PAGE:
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Continuous Monitoring and Control of CMP Slurry Health


Chemical Mechanical Planarization (CMP) slurry health or quality control is critical to achieving the lowest defectivity and cost of ownership in current and next generation CMP processing [1]. To maintain CMP slurry health during usage, it is essential to monitor and control slurry’s chemical (e.g., oxidizer and additive levels and their decay behavior) as well as abrasive properties, including Large Particle counts (LPC), mean Particle Size Distribution (PSD), density, weight percentage of solids, viscosity, etc. [2,3]. Currently, there are several technologies and related instruments available in the market, which can measure oxidizer concentration (e.g., H2O2 wt % in slurry+H2O2 blend), LPC, or PSD [4].

However, not many techniques can measure both chemical concentration and abrasive particle characteristics of the slurry in-line, in real-time, and without sampling and dilution.

In this paper, we review the motivation and methods for slurry health monitoring and control with examples from recent data. Development and characterization of a new analyzer based on real-time near infrared (NIR) spectroscopy is presented. This approach can provide oxidizer concentration as well as the abrasive particle information in CMP slurry blends. This works on the principles of chemometrics, which is a two-phase process. In the first “calibration” phase, samples with known property values are measured by the system.

A mathematical procedure then determines the correlation between the measured spectra and the true property values. The output of this phase is a “model” that optimally calculates the parameter values from the measured spectra of the calibration samples. In the second “measurement” phase, unknown samples are measured by the system employing model to produce estimates of the property values.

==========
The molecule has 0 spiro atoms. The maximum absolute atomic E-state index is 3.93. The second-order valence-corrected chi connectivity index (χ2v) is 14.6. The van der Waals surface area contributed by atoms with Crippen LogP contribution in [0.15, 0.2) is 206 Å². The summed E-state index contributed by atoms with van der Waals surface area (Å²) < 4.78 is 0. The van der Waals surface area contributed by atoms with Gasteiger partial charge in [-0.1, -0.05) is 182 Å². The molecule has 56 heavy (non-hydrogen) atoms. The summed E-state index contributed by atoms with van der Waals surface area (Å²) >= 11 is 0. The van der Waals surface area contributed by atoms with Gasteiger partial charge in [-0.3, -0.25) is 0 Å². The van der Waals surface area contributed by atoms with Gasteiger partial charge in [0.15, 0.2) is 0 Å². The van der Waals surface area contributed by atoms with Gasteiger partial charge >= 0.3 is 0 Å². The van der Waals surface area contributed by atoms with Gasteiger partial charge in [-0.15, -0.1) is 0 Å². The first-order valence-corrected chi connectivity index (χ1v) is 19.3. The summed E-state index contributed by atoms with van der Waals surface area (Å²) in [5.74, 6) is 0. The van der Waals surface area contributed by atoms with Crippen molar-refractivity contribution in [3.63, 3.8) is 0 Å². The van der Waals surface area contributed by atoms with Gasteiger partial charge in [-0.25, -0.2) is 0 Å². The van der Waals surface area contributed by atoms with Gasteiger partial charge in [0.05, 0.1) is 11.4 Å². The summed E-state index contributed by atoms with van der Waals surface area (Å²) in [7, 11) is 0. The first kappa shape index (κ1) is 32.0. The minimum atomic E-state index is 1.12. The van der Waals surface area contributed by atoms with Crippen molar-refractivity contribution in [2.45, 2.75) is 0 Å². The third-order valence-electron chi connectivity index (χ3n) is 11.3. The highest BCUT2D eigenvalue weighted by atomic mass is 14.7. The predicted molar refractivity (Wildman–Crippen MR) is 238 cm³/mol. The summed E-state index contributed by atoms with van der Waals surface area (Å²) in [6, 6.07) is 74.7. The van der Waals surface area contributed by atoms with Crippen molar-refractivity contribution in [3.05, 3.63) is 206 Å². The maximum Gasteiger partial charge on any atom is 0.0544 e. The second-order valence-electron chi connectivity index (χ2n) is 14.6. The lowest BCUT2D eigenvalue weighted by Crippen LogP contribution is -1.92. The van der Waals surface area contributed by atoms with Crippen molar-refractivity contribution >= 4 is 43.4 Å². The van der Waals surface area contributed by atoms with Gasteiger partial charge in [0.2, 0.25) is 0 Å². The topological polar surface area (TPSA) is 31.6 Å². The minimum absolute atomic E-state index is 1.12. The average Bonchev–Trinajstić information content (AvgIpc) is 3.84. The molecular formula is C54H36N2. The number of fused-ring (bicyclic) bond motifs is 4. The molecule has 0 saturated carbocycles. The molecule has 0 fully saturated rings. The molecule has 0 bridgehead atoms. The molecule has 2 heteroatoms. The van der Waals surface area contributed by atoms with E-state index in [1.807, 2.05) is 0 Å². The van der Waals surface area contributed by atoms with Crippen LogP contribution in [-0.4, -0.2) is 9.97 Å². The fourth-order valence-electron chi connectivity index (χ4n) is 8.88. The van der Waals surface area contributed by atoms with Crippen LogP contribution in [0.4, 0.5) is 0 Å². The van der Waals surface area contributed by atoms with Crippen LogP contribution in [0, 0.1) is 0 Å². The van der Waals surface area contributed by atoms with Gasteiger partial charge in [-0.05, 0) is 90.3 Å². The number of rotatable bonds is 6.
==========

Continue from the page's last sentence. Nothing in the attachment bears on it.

Presented NIR approach shows the ability to measure H2O2 concentration in a CMP slurry blend, for concentrations of 0-5 % weight to an accuracy of ~0.05 % weight.

Also, this spectroscopic technique demonstrates the ability to detect the concentration of 560 nm PSL microspheres (typical size for agglomerated slurry particles) in presence of 90 nm PSL microspheres (typical for a healthy slurry), in a range from 0 to 0.01 % solids with an accuracy of 0.0001 % solids. A large particle index calculated from NIR data shows a nearly linear relationship with the cumulative large particle counts measured using a single particle optical sensing (SPOS) instrument.

These results were obtained by analysis of silica-based CMP slurry samples with different degrees of agglomeration generated from diaphragm pump slurry handling test. Presented NIR technology with capability of measuring abrasive characteristics as well as oxidizer concentration can be very useful in continuous monitoring and control of slurry health during slurry distribution.

Cmp Slurry Health Monitoring And Control

Oxidizer Concentration, LPC and PSD Measurements

Slurry blend quality or health from the same batch, lot and manufacturer can vary significantly, after blending and during fab distribution, depending on the usage and replenishment cycle, delivery equipment (e.g., various pumping devices and vacuumpressure-dispense system), filtration used, and the number of turnovers slurry goes through before it is consumed [1,5].

It is essential to monitor and control the slurry oxidizer level and particle characteristics during slurry usage for repeatable CMP processing [2,6]. Chemical
concentration measurement is also important in other clear chemical blends such as citric acid, SC1, SC2, DSP, HF/HCl, and HF.

The oxidizer concentration (e.g., H2O2 % wt, NH4OH % wt) in the slurry+oxidizer blend can be measured using autotitration or benchtop titration, ultrasonic analyzers, FT-NIR (Fourier Transform NIR), Filter NIR, conductivity, pH, UV/Vis and IR absorption, and refractive index (RI).

In general, titration based methods require large quantity of consumables (especially if used frequently) and periodic maintenance, and provide intermittent (not in real-time) data of concentration, whereas ultrasonic and refractive index based methods can provide continuous data but may have limitations in multi-component blends (e.g., slurry+H2O2+water) oxidizer level measurements, with required accuracy.

Conductivity measurement may have limited application even when it has good sensitivity for the slurry different component blends, since it is typically not controlled by slurry manufacturers in different lots of same slurry and may also vary with time elapsed after manufacturing during recommended storage time of the slurry. FT-NIR is a complex technology with higher price and slower measurement speed. Chemical concentration can be continuously measured using UV/Vis or IR absorption.